As other’s noted you don’t really lose weight through exercise. If you don’t change your eating habits you’ll lose about 5 pounds, if you’re lucky maybe up to ten.

But there’s a little bit more to it than that. You always hear on TV and such that American children (especially) are too fat, because they get no exercise.

Now this seems to contridict my statement. If they’re not gonna lose more than 5 or 10 pound why do they say this?

This is why:

There are three basic areas Americans fail at with weight loss. They mindless eat when, watching TV, at the computer and when they are bored.

Now you have to examine this, this is when they MINDLESSLY EAT. In otherwords they’re eating for no reason.

This explains the weight gain. It’s not that sitting in front of a computer or TV is burning any less calories than reading a book.

The thing is when you are sitting in front of a TV you’re more apt to eat mindlessly and for no reason.

This is why when you run, you probably will lose more than 5 or 10 pounds. Because you’re doing something rather than mindlessly eating. So you’re not consuming extra calories, ergo: (don’t you love that word) you’re losing weight.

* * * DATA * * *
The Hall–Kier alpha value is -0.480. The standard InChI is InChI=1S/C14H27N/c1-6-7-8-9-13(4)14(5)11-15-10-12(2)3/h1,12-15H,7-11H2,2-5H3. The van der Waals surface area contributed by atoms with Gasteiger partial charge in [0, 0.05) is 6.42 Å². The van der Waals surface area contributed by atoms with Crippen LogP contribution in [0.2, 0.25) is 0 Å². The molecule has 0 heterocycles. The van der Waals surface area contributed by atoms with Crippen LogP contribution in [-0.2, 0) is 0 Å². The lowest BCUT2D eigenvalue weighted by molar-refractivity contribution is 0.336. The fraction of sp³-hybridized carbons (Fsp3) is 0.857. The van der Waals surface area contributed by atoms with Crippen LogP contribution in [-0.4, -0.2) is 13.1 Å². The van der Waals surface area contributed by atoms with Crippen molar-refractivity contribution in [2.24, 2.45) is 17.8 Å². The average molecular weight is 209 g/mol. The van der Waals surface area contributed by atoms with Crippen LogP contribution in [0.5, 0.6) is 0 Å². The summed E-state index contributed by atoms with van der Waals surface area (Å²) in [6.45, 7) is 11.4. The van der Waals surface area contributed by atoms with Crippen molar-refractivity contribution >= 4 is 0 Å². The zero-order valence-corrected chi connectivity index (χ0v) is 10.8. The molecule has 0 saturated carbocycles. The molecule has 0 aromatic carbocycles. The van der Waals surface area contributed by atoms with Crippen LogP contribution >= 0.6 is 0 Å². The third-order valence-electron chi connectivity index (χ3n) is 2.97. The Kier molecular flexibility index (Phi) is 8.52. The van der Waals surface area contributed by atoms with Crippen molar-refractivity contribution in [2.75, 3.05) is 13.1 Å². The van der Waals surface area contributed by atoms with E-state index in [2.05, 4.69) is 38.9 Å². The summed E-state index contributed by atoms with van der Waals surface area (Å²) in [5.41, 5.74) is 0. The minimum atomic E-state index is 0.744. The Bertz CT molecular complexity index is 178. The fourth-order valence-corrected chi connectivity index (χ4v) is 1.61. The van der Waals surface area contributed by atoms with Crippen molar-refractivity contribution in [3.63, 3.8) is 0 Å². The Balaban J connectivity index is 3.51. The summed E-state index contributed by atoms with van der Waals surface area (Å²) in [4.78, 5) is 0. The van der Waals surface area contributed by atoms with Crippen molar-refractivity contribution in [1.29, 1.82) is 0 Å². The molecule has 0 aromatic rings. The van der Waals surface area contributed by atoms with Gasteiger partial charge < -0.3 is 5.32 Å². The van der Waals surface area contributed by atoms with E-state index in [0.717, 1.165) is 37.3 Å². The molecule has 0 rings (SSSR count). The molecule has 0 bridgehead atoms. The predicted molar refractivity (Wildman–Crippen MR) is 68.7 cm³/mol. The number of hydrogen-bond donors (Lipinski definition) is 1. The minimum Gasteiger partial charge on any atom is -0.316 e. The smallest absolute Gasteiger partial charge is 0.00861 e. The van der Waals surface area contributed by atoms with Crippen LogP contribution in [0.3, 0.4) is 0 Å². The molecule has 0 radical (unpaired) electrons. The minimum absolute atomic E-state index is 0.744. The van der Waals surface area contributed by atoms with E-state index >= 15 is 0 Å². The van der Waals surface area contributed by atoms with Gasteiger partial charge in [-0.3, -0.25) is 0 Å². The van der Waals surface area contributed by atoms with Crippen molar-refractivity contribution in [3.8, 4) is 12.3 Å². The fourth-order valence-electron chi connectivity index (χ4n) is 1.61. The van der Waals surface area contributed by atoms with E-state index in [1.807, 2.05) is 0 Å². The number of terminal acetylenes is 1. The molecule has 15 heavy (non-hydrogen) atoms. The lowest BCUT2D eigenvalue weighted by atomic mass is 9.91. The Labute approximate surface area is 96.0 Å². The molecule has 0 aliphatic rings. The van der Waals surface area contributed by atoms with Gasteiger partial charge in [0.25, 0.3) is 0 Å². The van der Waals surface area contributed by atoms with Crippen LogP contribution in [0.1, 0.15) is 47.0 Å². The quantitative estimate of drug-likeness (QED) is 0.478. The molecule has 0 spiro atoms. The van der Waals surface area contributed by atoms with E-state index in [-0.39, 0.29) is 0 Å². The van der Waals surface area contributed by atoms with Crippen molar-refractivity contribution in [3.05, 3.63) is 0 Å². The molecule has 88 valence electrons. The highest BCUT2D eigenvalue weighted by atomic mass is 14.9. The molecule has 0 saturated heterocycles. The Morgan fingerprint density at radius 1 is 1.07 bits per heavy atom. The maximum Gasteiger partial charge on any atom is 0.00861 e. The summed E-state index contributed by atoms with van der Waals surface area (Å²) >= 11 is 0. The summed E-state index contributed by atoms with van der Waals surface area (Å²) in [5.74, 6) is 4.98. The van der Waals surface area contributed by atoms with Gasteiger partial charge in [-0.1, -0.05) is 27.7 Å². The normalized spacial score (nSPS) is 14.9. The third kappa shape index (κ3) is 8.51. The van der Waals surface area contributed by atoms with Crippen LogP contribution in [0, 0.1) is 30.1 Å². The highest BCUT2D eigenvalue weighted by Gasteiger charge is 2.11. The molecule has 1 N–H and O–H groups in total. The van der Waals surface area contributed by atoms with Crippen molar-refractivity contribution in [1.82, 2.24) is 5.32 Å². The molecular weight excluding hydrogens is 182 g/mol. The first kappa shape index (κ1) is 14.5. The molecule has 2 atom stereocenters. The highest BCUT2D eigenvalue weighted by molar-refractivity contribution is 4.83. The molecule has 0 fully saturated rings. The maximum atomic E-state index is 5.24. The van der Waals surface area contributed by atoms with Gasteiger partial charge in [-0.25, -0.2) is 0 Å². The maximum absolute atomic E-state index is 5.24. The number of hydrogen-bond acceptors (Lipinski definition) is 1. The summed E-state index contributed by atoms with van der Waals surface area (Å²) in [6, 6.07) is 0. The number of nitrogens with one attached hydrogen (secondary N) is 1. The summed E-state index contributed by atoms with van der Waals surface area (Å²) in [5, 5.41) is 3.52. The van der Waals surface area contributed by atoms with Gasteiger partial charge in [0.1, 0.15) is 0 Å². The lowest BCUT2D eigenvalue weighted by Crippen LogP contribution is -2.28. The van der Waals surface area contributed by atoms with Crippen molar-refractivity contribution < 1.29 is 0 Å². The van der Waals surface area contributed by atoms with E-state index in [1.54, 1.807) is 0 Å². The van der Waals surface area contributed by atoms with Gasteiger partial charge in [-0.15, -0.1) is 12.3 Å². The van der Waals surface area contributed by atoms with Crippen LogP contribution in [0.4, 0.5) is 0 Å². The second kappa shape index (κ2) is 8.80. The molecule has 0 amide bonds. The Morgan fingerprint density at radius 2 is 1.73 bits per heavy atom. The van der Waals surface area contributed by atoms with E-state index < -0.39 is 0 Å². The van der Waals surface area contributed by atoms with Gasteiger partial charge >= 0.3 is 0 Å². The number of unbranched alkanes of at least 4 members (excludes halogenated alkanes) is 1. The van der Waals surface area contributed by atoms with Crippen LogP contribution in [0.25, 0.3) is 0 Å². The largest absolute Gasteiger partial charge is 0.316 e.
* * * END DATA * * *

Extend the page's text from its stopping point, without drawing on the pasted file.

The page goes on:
My advice to running is get a great pair of shoes, it’s worth it. I used to think it didn’t matter, boy was I wrong. Good shoes help keep your feet and shins comfortable. Then try different things.

I also recommend getting books on tape. Boredom is what kills most exercise programs. I live in Chicago with an excellent public library so I can check out lots of books on tape. I find when I’m exercising I no longer get bored, 'cause I’m interested in the book.

Also check out archive.org, you can download old radio shows in public domain, if you’re not into books. Those old shows are good and will keep you from getting bored.

Everyone is different so keep varying your routine and good luck

This is what I’d do, too. And when you increase your running, if you’d like to keep on the conservative side, start increasing your time by 10% every three days to a week. So, if 3 k normally takes you 15 minutes, run for 18 minutes for a few days. If that’s comfortable, increase another 10%.

I always had to watch my diet to some degree when I ran. I actually had better control of my weight once I started doing some cycling as I got older and didn’t recover as well from running. Cycling to work was the best as I had two sessions a day.

I believe cycling is better as you can work at a higher aerobic effort(burn calories faster thus more per session) and go for a longer time than running.